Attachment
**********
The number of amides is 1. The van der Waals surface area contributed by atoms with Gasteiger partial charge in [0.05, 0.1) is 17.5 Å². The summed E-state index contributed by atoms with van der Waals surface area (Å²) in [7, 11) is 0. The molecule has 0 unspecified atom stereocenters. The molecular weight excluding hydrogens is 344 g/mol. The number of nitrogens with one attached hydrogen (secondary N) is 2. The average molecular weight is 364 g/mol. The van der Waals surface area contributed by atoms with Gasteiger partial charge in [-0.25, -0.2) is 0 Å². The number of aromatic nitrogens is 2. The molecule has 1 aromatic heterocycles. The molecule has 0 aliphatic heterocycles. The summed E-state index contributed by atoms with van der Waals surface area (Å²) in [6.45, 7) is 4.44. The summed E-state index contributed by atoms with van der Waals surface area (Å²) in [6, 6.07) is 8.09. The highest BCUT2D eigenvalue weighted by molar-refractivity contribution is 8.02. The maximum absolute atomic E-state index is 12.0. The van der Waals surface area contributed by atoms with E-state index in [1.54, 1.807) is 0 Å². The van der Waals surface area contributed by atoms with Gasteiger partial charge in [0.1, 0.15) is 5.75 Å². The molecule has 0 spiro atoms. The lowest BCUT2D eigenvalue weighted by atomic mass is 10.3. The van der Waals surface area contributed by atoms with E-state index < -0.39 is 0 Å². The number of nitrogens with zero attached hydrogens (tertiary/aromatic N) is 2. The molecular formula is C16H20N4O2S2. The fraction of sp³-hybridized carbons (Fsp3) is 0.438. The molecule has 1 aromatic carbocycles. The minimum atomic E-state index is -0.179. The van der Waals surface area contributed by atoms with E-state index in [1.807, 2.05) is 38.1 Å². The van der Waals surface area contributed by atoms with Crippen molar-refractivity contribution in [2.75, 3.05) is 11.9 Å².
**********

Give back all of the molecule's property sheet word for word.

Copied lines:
The number of amides is 1. The van der Waals surface area contributed by atoms with Gasteiger partial charge in [0.05, 0.1) is 17.5 Å². The summed E-state index contributed by atoms with van der Waals surface area (Å²) in [7, 11) is 0. The molecule has 0 unspecified atom stereocenters. The molecular weight excluding hydrogens is 344 g/mol. The number of nitrogens with one attached hydrogen (secondary N) is 2. The average molecular weight is 364 g/mol. The van der Waals surface area contributed by atoms with Gasteiger partial charge in [-0.25, -0.2) is 0 Å². The number of aromatic nitrogens is 2. The molecule has 1 aromatic heterocycles. The molecule has 0 aliphatic heterocycles. The summed E-state index contributed by atoms with van der Waals surface area (Å²) in [6.45, 7) is 4.44. The summed E-state index contributed by atoms with van der Waals surface area (Å²) in [6, 6.07) is 8.09. The highest BCUT2D eigenvalue weighted by molar-refractivity contribution is 8.02. The maximum absolute atomic E-state index is 12.0. The van der Waals surface area contributed by atoms with E-state index in [1.54, 1.807) is 0 Å². The van der Waals surface area contributed by atoms with Gasteiger partial charge in [0.1, 0.15) is 5.75 Å². The molecule has 0 spiro atoms. The lowest BCUT2D eigenvalue weighted by atomic mass is 10.3. The van der Waals surface area contributed by atoms with E-state index < -0.39 is 0 Å². The number of nitrogens with zero attached hydrogens (tertiary/aromatic N) is 2. The molecular formula is C16H20N4O2S2. The fraction of sp³-hybridized carbons (Fsp3) is 0.438. The molecule has 1 aromatic carbocycles. The minimum atomic E-state index is -0.179. The van der Waals surface area contributed by atoms with E-state index in [1.807, 2.05) is 38.1 Å². The van der Waals surface area contributed by atoms with Crippen molar-refractivity contribution in [2.75, 3.05) is 11.9 Å².